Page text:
Consider the many roles the average teacher plays: instructor, psychologist, disciplinarian, surrogate parent. It's time to add one more -- political organizer.
Educators can get politically active when their jobs are on the line. But this sort of political success, whether in defeating a proposition, passing a bond, or running for office, does not come easy. It involves a bit of skill and a whole lot of know-how.
Time for a trip to Camp Wellstone.
Don't expect songs and 'smores; Camp Wellstone is an intensive weekend of political training created by Wellstone Action, a leadership-development organization named after the late U.S. Senator Paul Wellstone and his wife, Sheila.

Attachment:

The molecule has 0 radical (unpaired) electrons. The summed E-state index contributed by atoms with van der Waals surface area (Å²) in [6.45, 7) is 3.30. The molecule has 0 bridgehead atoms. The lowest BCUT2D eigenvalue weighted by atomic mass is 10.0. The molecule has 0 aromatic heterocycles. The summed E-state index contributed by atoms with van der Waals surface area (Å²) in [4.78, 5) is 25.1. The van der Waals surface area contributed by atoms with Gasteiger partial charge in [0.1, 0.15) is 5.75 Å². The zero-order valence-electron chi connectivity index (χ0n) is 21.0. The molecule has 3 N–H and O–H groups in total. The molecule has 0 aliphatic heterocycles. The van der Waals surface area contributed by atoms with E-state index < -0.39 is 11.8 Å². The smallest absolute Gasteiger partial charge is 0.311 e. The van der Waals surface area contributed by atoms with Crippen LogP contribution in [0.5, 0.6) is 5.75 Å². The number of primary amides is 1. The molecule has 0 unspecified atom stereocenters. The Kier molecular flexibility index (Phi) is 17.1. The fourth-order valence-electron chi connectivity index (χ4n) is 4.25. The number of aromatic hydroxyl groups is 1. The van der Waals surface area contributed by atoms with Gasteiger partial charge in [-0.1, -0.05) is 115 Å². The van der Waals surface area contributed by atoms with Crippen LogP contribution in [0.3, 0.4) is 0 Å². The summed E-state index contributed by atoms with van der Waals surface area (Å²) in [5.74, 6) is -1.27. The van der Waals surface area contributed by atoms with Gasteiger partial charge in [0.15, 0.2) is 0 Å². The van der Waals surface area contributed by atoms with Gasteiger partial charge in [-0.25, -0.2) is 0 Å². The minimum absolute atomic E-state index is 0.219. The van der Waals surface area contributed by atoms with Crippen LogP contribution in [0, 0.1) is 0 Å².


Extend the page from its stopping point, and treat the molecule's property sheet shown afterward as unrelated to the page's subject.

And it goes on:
Pam Costain, Wellstone Action's director of education and training, says the most critical part of the instruction is in helping budding politicos turn a great idea into real political change. Hands-on workshops at the two-and-a-half-day sessions emphasize the need to both articulate issues and manage campaigns, and teams role-play giving speeches and interacting with voters.
More than 9,000 trainees in twenty-eight states have gone through the two-year-old program. For $75 per person, or $35 for students and low-income participants, attendees pay a small price for training that is key to winning on issues such as saving fair teacher-tenure policies.
"You can't learn everything about politics in a weekend," admits attendee Stan Berris. But Camp Wellstone appears to be a good start: All three new members elected to the Hopkins, Minnesota, school district board this fall -- including an elated Berris -- were Camp Wellstone grads.
Sara Bernard is a former staff writer and multimedia producer for Edutopia.